Whereas today a long-term lease must be for a minimum of 27 years and a maximum of 99 years, Book III reduces the minimum term to 15 years. The Belgian legislator was inspired here by the examined international civil codes to reduce the minimum term to make it more usable in practice, e.g. real estate leasing required contracts of 15 years to align civil law rules with VAT-rules.
Also the imposed annual payment of a cannon to honour the right of ownership has disappeared in Book III and thus there will come to an end the many symbolic annual payments of €1. This annual payment is considered no longer an essential part of the long-term lease.
Book III also provides that at the end of the long-term lease the owner is to indemnify the long-term lessee for the constructions and plantings made by the latter within the boundaries of its right, mainly inspired by such a principle in the Dutch Civil Code (but the exceptions to the principle set out in the Dutch legislation have not been adopted).
3.3 Right to build
In Book III, a right to build can now have a term of 99 years (instead of a maximum of 50 years) and is as such aligned with a long-term lease.
In some exceptional cases a right to build can be “eternal” if the following conditions are met: the right to build is vested by the owner of the land for (i) the purposes of public domain, or (ii) the creation of volumes that each have a different destination and between them do not share any common parts.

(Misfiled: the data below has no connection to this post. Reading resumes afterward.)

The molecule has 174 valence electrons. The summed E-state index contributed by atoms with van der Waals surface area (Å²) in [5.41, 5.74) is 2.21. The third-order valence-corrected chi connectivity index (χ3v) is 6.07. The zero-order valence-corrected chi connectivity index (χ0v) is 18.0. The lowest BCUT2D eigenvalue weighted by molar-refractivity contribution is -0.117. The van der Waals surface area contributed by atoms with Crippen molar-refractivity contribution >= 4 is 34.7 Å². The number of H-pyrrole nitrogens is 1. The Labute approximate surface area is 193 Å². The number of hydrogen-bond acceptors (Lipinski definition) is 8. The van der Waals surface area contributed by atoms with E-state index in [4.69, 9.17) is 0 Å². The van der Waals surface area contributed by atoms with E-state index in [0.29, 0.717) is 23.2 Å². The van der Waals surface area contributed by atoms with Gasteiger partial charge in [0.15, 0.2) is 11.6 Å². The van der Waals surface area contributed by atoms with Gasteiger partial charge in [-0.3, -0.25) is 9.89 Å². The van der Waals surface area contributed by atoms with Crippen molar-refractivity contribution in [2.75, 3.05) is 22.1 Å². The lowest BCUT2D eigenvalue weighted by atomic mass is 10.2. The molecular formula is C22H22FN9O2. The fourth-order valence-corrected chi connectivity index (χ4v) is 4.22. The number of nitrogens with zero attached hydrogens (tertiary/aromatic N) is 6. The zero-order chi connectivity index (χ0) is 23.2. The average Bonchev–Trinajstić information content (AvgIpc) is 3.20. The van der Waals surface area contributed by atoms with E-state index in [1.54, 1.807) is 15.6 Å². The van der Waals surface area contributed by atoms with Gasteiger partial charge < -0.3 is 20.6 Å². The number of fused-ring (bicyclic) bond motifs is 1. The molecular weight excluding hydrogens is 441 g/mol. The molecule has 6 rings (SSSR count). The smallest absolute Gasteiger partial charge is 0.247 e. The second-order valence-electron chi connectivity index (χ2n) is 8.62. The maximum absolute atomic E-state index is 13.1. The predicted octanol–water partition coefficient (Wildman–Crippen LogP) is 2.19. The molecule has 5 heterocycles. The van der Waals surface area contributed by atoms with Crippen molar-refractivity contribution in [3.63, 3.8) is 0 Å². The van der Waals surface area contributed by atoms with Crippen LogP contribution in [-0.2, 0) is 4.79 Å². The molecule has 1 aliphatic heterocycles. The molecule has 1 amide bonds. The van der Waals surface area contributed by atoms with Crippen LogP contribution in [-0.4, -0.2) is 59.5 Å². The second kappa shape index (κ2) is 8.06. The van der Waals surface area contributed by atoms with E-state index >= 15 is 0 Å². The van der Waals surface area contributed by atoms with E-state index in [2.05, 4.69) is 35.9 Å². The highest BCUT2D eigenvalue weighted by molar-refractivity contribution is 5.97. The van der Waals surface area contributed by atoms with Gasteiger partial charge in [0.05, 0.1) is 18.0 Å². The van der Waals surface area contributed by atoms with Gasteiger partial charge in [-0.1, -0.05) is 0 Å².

The difference between a right to build and a long-term lease is that a right to build includes an ownership right on a volume in order to acquire or build constructions or plantings as a result of a split of ownership of real estate. Whereas a long-term lease is more focused on the enjoyment and use without including an ownership right, which as such remains with the bare owner.
3.4 The birth of “volumes” under Belgian law
Book III does provide for the creation of volumes in the event of a complex and heterogeneous real estate with at least two volumes that (i) have different destinations, (ii) can be managed independently and (iii) do not share any common parts as otherwise the rules of co-ownership will still apply. One can think of a shopping centre or public area with an underground parking (normal multi-residential buildings will still have common parts and will thus not enjoy the benefit of the simplicity of a volume structure). The Belgian legislator was inspired by neighbouring countries to create the ownership of volumes.
The lack of effective realisation of a volume in such a structure can trigger the 30-year statute of limitations as a result of which the “eternal” character of the structure of volumes is lost.
Bringing it all together:
Book III is certainly a modernisation of the law on goods and property law that is centralised within the Belgian Civil Code based upon a comparison with other jurisdictions, which ensures the benefit of lessons learned from those neighbouring jurisdictions.
It is clear that in the future real estate structures will be different as essential elements in the definitions of the real rights have been redefined and the equilibrium of rights and obligations of the various real rights has shifted.
Given the supplemental nature of Book III, careful drafting of contracts will determine which party benefits the most out of (deviating from) Book III.
In the following blogs I will discuss in further detail the various real rights in Book III.